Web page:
Killer Bees Responsible for Georgia Death - Bee Suit?

ATLANTA -- The Georgia Department of Agriculture confirmed on Thursday that Africanized honey bees -- more commonly known as "killer bees" -- were responsible for the death of an elderly man in southwest Georgia last week.  The victim was not wearing a bee suit.

The Dougherty County man disturbed a colony of the bees with his bulldozer, and received more than 100 bee stings.  Beesuits could have saved a life.

Africanized bees are a hybrid of African and European honey bees. The Africanized bee and the more familiar European honey bee, which is Georgia's official state insect, look the same. They both are only able to sting once, and there is no difference between the venom produced by each variety.

The difference is that Africanized honey bees are extremely defensive and are likely to defend a much wider area around their nest. They are also very aggressive, and will sting individuals in large numbers.

Africanized bees first appeared in the United States in Texas in 1990. They have since been found in New Mexico, Arizona, California, Nevada, Utah, Oklahoma, Arkansas, Louisiana, Florida, and now in Georgia. Experts have been expecting the arrival of the killer bees in Georgia for several years. A breeding population of the bees have been in Florida since 2005.

"Georgia beekeepers are our first and best line of defense against these invaders. They are the ones who will be able to monitor and detect any changes in bee activity," said state Agriculture Commissioner Tommy Irvin in a statement.


More facts about Africanized honey bees:


  • Are very defensive of their nest (also referred to as a colony or hive).
  • Respond quickly and sting in large numbers.
  • Can sense a threat from people or animals 50 feet or more from nest.
  • Sense vibrations from power equipment 100 feet or more from nest.
  • Will pursue a perceived enemy ¼ mile or more.
  • Swarm frequently to establish new nests.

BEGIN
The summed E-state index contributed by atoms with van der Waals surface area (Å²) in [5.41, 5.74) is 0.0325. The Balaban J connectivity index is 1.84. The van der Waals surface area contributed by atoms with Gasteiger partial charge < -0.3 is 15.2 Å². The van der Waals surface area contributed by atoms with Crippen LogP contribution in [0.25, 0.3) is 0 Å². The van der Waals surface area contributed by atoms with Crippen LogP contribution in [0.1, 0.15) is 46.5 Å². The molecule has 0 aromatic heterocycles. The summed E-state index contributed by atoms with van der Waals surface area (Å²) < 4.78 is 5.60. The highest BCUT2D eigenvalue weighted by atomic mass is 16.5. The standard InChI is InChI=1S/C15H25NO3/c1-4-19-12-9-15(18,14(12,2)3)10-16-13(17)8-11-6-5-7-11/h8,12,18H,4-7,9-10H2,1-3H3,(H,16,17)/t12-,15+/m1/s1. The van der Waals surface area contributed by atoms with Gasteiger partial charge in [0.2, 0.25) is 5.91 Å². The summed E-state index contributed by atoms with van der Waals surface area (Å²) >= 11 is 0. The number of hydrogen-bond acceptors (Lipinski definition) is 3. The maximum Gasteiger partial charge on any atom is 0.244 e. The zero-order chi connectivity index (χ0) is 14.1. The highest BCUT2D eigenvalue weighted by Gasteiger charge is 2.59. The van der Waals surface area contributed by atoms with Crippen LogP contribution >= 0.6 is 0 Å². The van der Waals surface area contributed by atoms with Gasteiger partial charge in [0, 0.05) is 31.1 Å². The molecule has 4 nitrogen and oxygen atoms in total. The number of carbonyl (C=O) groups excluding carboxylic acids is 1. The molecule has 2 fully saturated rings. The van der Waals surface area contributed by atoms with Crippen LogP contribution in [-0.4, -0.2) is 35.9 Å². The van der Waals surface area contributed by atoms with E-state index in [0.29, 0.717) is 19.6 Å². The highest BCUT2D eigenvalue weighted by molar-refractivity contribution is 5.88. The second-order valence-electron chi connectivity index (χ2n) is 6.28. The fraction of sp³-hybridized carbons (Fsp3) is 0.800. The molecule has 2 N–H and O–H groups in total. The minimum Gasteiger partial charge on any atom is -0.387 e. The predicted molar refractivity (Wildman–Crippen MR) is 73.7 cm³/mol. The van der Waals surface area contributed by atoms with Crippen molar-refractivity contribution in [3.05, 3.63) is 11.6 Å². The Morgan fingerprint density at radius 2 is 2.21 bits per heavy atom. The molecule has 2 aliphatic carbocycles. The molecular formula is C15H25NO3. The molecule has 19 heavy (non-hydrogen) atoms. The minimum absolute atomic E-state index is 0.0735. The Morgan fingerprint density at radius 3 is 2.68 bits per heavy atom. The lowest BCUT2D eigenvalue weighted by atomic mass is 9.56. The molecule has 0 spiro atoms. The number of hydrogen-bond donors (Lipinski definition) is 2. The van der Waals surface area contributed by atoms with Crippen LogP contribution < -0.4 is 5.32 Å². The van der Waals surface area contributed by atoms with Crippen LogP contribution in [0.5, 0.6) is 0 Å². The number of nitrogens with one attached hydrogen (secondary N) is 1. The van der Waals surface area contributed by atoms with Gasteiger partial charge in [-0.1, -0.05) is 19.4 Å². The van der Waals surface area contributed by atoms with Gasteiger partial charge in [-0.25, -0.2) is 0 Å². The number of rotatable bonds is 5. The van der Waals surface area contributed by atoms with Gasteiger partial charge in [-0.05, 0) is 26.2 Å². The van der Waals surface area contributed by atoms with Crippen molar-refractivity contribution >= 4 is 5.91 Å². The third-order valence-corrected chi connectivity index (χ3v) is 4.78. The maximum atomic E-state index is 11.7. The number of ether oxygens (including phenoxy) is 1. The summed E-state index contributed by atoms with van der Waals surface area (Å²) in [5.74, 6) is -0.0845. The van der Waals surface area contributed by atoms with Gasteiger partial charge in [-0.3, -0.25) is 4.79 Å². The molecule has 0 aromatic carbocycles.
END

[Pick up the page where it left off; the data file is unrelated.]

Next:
• Nest in small cavities and sheltered areas.


Possible nest sites may include empty boxes, cans, buckets, or other containers; old tires; infrequently used vehicles; lumber piles; holes and cavities in fences, trees, or the ground; sheds, garages and other outbuildings; and low decks or spaces under buildings.


General Precautions

  • Be careful wherever bees may be found.
  • Listen for buzzing - indicating a nest or swarm of bees.
  • Use care when entering sheds or outbuildings where bees may nest.
  • Examine work area before using lawn mowers and other power equipment.
  • Examine areas before penning pets or livestock.
  • Be alert when participating in all outdoor sports and activities.
  • Don't disturb a nest or swarm - contact a pest control company or your Cooperative Extension office.
  • Teach children to respect all bees.
  • Check with a doctor about bee sting kits and procedures if sensitive to bee stings.
  • Remove possible nest sites around home and seal openings larger than 1/8" in walls and around chimneys and plumbing.


As a general rule, stay away from all honeybee swarms and colonies.  If bees are encountered, get away quickly.  Do not stand and swat as this will only invite more stings.  If you are stung, try to protect your face and eyes as much as possible and run away from the area.  Take shelter in a car or building, and do not worry if a few bees follow you inside.  It is better to have a few in the car with you than the thousands waiting outside.  Hiding in water or thick brush does not offer enough protection.


What to Do if Stung

  • First, go quickly to a safe area. 
  • Scrape - do not pull - stingers from skin as soon as possible.  The stinger pumps out most of the venom during the first minute.  Pulling the stinger out will likely cause more venom to be injected into the skin.
  • Wash sting area with soap and water like any other wound.
  • Apply an ice pack for a few minutes to relieve pain and swelling.
  • Seek medical attention if breathing is troubled, if stung numerous times or if allergic to bee stings.


Don't Forget!

Hives of European honeybees managed by beekeepers play an important role in our lives.  These bees are necessary for the pollination of many crops.  One-third of our diet relies on honeybee pollination.


People can coexist with the Africanized honeybee by learning about the bee and its habits, supporting beekeeping efforts and taking a few precautions.